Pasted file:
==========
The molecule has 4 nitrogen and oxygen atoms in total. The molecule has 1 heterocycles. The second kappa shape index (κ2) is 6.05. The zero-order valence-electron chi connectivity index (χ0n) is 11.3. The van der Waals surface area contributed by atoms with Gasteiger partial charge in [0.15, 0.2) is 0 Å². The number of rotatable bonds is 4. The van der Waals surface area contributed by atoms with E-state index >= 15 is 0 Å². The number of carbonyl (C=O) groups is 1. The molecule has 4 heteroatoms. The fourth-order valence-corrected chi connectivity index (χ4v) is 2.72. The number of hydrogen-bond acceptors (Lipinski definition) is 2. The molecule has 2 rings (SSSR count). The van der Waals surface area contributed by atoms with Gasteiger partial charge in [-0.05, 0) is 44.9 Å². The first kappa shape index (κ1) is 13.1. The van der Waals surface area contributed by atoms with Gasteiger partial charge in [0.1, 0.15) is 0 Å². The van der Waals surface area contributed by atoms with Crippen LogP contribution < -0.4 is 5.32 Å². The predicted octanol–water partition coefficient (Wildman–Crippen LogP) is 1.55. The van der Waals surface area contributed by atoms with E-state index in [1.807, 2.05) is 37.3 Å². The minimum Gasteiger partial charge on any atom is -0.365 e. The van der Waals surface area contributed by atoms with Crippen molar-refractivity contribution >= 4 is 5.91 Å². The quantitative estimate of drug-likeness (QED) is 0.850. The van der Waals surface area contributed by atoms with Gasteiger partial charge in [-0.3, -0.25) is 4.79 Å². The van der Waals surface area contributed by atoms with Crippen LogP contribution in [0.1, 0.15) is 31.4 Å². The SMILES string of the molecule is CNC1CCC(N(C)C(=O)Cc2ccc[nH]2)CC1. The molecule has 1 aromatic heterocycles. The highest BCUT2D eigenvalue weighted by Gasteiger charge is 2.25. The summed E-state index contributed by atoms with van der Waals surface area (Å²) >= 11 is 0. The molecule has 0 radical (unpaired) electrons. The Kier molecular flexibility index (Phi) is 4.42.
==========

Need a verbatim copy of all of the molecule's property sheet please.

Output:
The molecule has 4 nitrogen and oxygen atoms in total. The molecule has 1 heterocycles. The second kappa shape index (κ2) is 6.05. The zero-order valence-electron chi connectivity index (χ0n) is 11.3. The van der Waals surface area contributed by atoms with Gasteiger partial charge in [0.15, 0.2) is 0 Å². The number of rotatable bonds is 4. The van der Waals surface area contributed by atoms with E-state index >= 15 is 0 Å². The number of carbonyl (C=O) groups is 1. The molecule has 4 heteroatoms. The fourth-order valence-corrected chi connectivity index (χ4v) is 2.72. The number of hydrogen-bond acceptors (Lipinski definition) is 2. The molecule has 2 rings (SSSR count). The van der Waals surface area contributed by atoms with Gasteiger partial charge in [-0.05, 0) is 44.9 Å². The first kappa shape index (κ1) is 13.1. The van der Waals surface area contributed by atoms with Gasteiger partial charge in [0.1, 0.15) is 0 Å². The van der Waals surface area contributed by atoms with Crippen LogP contribution < -0.4 is 5.32 Å². The predicted octanol–water partition coefficient (Wildman–Crippen LogP) is 1.55. The van der Waals surface area contributed by atoms with E-state index in [1.807, 2.05) is 37.3 Å². The minimum Gasteiger partial charge on any atom is -0.365 e. The van der Waals surface area contributed by atoms with Crippen molar-refractivity contribution >= 4 is 5.91 Å². The quantitative estimate of drug-likeness (QED) is 0.850. The van der Waals surface area contributed by atoms with Gasteiger partial charge in [-0.3, -0.25) is 4.79 Å². The van der Waals surface area contributed by atoms with Crippen LogP contribution in [0.1, 0.15) is 31.4 Å². The SMILES string of the molecule is CNC1CCC(N(C)C(=O)Cc2ccc[nH]2)CC1. The molecule has 1 aromatic heterocycles. The highest BCUT2D eigenvalue weighted by Gasteiger charge is 2.25. The summed E-state index contributed by atoms with van der Waals surface area (Å²) >= 11 is 0. The molecule has 0 radical (unpaired) electrons. The Kier molecular flexibility index (Phi) is 4.42.